Only a brave man would attempt to put words into Oscar Wilde’s mouth and David Hare has done just that in his play The Judas Kiss. In Neil Armfield’s fantastic production we are given a front row pass into the most intimate moments of Wilde’s infamous life. We are shown the invulnerable wit in two states of profound vulnerability: first in the Cadogan Hotel, awaiting his fate after the collapse of his libel case against the Marquess of Queensbury; and then with Lord Alfred Douglas (Bosie) in Naples, after two devastating years of imprisonment.
Great actors are sometimes accused of just playing themselves and here there is definitely something very Rupert Everettish about Oscar Wilde, but in this case it proves to be just what the aesthete ordered. It is, however, also a reminder that Everett hasn’t been Everett nearly enough in the last ten years and it is a particular pleasure to see him sparkling again, in the role of his life.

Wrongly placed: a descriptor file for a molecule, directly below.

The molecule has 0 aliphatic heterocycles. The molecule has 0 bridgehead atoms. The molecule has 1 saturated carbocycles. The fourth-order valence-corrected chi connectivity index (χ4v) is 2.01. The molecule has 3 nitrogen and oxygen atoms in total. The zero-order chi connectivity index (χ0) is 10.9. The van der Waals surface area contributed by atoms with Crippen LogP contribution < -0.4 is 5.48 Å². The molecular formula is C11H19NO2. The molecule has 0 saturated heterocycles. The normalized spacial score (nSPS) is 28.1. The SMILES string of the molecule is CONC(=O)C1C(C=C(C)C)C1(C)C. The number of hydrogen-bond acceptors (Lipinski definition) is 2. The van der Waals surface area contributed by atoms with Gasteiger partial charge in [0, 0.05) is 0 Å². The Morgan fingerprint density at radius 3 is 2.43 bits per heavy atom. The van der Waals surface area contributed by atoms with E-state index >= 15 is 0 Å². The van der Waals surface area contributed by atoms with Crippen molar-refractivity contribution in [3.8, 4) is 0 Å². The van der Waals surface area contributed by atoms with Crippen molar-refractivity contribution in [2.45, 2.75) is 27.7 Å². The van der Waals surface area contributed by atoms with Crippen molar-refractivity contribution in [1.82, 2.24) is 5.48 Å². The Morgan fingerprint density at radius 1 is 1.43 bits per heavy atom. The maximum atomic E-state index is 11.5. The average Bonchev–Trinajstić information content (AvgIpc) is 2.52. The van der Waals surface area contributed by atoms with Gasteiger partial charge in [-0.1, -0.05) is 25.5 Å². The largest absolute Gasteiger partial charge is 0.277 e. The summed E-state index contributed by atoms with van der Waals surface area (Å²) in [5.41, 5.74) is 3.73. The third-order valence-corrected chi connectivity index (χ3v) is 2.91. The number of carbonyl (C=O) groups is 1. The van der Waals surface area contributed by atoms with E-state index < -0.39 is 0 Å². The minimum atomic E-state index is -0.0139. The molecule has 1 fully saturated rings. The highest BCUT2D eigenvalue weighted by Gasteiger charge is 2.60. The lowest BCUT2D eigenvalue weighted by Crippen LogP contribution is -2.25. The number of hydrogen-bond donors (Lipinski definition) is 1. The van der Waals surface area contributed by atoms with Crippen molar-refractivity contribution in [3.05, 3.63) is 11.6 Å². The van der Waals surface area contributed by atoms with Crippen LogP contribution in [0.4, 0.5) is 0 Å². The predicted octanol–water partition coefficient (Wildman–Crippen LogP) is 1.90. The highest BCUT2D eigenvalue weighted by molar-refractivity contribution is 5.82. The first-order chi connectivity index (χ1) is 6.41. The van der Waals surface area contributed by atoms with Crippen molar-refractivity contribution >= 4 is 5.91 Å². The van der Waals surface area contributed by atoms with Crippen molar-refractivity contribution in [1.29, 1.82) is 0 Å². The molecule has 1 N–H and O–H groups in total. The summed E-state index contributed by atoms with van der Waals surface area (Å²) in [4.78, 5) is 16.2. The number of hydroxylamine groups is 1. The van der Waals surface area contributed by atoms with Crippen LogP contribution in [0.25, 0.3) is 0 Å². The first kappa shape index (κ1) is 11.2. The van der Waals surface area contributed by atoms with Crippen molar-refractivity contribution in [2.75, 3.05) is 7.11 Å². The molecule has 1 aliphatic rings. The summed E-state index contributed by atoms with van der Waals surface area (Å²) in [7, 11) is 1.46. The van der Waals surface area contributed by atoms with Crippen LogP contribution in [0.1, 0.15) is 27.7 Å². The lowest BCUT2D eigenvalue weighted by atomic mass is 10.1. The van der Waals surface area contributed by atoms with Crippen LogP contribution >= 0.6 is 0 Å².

Everett’s Wilde is a sharper more truthful rendering than previous attempts to portray the man. In Brian Gilbert’s film Wilde Stephen Fry played him with a squidgy avuncular warmth that softened him a little too much. Whereas here, Everett gleefully gives the wit back its rapier.
The lines are delivered with a salivating slickness that is almost as compelling as the real thing might have been. The evident relish with which Everett lashes out the words gives the audience just a glimpse of what it might have been like to be in the presence of everyone’s fantasy dinner guest. He is also beautifully supported by Freddy Fox’s compellingly catty Bosie, who preens his way across the stage frantically searching for his own best interest. It now seems the only place that has more foxes than London is the Equity members list.
Bosie is the key to understanding Wilde and his life. He was the pivot on which it turned from triumph to disaster in no time at all. Wilde can sometimes come across as a rather foolish, if noble, character who faced up to his punishment rather than running away, but then punished himself by going back to Bosie, when he should have fled. But Hare suggests that Wilde was not blinded by love, rather that he was deliberately dazzled by it for its own sake. Wilde knew well what the consequences might be, he just didn’t care as much about them as he did about love. This revived production of the Judas Kiss was well worth the thirty-odd pieces of silver.